With rig counts steadily rising, key infrastructure projects coming online, and production increasing, Pennsylvania’s energy producers have a cautiously optimistic outlook, MSC president David Spigelmyer told reporters recently.
During a swing through local papers across the north central and eastern parts of the state, Spigelmyer provided a state of the industry update for the second-half of the year and discussed policies that will help grow jobs and attract long-term energy investment.
“Now we’ve got supply, a long-term supply, because we’re very much in the early innings of a nine-inning game here in terms of development, and what we’re able to do globally with this energy is incredible,” Spigelmyer told the Rocket-Courier.
Here’s what they’re saying:
BC BIZ: A sit-down with David Spigelmyer
“I think it’s fair to say the Marcellus and Utica Shale play could be the granddaddy for shale plays in the United States for natural gas. It really has become that kind of play,” said Spigelmyer. “If you think about it, a third of the natural gas used in the U.S. is coming out of this play. That’s an enormous feat in such a short period of time.” (8/27/18)
‘Period of cautious optimism’
“‘We are a bit of a victim of our own success,’ said Spigelmyer. ‘… We are in a period of abundance and affordability.’ Pennsylvania’s Marcellus Shale play is “world class” and has made the state the second-biggest natural gas producer, just behind Texas, in the U.S. It will ‘drive our future for generations … (and) is just getting started,’ he said.” (8/8/18)
Natural Gas Industry “Key to Future in State”
“The industry is productive, its presence keeps natural gas prices relatively low for local consumers, the impact fees it pays fund infrastructure and other important local projects and it receives no state funding to do its business. Pennsylvania could do a lot worse for an industry that is one of its most important economic calling cards. (8/5/18 editorial)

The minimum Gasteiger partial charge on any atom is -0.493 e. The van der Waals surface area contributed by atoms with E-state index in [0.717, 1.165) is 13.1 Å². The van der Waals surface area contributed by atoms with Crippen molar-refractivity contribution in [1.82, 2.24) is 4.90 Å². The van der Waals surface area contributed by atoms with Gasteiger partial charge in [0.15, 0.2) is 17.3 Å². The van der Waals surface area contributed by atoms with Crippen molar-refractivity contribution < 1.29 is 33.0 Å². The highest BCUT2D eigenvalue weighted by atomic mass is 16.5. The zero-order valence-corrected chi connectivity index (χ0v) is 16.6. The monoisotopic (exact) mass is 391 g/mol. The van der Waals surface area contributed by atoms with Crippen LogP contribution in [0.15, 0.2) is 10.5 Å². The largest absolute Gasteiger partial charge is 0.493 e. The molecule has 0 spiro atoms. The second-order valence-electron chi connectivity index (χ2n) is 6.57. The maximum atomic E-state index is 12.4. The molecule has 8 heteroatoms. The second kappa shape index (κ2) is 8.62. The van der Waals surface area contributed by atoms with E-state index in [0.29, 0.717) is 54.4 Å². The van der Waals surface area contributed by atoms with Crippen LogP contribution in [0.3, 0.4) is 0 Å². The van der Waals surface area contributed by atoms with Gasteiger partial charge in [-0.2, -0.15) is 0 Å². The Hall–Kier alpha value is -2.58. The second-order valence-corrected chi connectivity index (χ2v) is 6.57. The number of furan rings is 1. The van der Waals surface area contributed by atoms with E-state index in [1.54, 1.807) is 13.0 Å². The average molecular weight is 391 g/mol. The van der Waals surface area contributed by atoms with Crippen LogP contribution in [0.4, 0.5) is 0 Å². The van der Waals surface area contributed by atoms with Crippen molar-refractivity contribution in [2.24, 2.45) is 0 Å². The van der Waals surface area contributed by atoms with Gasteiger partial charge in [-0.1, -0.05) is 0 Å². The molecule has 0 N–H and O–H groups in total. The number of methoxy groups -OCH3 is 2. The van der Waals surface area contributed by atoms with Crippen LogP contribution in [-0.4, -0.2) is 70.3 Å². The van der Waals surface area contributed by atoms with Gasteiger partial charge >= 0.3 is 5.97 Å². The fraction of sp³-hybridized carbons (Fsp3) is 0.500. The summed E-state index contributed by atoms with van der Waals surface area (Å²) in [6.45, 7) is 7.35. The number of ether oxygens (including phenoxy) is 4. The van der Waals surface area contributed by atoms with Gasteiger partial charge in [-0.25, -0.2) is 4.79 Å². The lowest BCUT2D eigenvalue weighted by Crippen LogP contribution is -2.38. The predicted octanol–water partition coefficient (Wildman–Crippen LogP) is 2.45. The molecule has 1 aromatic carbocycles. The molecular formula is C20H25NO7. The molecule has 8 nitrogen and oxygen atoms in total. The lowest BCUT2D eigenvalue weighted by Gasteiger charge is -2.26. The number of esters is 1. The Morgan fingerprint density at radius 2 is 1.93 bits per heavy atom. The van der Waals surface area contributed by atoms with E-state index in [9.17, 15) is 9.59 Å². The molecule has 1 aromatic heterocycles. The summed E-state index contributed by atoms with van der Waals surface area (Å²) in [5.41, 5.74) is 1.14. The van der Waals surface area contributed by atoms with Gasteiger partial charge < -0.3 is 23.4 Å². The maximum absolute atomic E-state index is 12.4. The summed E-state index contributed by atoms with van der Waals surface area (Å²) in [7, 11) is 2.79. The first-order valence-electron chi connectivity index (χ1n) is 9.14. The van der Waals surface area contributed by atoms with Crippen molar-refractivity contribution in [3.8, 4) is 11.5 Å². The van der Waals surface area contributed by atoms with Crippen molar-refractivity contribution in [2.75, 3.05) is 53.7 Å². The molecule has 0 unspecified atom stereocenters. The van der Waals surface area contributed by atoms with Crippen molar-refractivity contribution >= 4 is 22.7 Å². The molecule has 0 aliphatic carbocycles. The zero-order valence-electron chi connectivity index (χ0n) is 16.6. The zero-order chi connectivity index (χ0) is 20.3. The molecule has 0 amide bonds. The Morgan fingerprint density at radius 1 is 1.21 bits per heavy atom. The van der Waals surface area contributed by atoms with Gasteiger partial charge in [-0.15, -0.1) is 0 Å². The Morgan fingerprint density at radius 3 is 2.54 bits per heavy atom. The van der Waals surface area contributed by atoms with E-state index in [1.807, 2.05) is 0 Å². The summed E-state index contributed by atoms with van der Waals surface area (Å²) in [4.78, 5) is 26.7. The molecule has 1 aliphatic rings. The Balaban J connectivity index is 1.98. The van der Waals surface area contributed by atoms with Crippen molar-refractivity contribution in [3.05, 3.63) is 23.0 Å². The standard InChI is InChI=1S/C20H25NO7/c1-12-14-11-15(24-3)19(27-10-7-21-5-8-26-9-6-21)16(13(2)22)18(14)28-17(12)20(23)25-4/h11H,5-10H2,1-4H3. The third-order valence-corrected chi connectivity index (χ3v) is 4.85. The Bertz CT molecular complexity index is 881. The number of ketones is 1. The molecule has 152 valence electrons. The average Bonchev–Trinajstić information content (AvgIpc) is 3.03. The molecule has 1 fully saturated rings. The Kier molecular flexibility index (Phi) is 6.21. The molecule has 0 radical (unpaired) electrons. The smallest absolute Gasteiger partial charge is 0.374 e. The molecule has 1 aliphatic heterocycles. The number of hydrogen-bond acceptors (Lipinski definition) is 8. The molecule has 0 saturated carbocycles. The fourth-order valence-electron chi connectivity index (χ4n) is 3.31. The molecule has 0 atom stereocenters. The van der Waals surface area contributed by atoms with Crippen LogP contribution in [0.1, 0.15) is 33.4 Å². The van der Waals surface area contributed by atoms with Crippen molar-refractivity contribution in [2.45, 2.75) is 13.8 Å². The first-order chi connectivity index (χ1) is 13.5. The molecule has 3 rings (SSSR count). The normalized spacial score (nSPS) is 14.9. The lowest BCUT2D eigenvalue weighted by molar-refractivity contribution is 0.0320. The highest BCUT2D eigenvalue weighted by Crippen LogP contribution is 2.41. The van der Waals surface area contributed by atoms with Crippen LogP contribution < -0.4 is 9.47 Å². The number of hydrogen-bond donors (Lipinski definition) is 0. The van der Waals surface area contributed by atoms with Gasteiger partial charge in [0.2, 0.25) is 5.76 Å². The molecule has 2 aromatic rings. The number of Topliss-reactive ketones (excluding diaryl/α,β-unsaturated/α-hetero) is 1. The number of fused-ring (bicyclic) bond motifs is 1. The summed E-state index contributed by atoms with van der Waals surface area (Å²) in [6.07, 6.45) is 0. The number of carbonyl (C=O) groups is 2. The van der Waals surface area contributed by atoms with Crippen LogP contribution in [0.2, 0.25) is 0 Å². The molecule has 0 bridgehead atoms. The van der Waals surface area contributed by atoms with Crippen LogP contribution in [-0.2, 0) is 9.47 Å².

MSC President talks about issues facing industry
“Spigelmyer also pushed back against the governor’s call to institute a severance tax on natural gas drillers. Since the Act 13 Impact Fee was put into place, the state has received about $90 million in Impact fee revenue to the general fund. … Spigelmyer said the state’s pension crisis should not “be laid on the back” of the gas industry. Neighboring states Ohio and West Virginia both have a severance tax, but the Impact Fee has generated more revenue than those states combined. ‘Our version collectively beat those,’ Spigelmyer said. ‘It’s callous (of the governor) to make the statement that companies do not pay their fair share.’” (8/3/18)
Shale gas is saving Pennsylvanians on their energy costs
“Shale gas has been a clear winner for our environment, too. The United States continues to lead the world in carbon emission reductions, and emissions from electricity generation are at 30-year lows, according to EIA data, as clean, reliable natural gas meets a greater share of our electricity needs. …Natural gas is part of the solution and this region is uniquely positioned, if we get the policy equation right, to ensure that all Pennsylvanians have reliable, affordable and clean energy.” (8/1/18 column)
An air of cautious optimism for natural gas development
“Capital goes to the path of least resistance. We’ve seen with aggressive policies that we can lose capital with the depressed price…My point is that policies matter, and if we think we can pancake a tax on top of a tax that passed in 2012 without there being harm to this industry, without there being harm to this community, we’re sadly mistaken,” said Spigelmyer.” (7/26/18)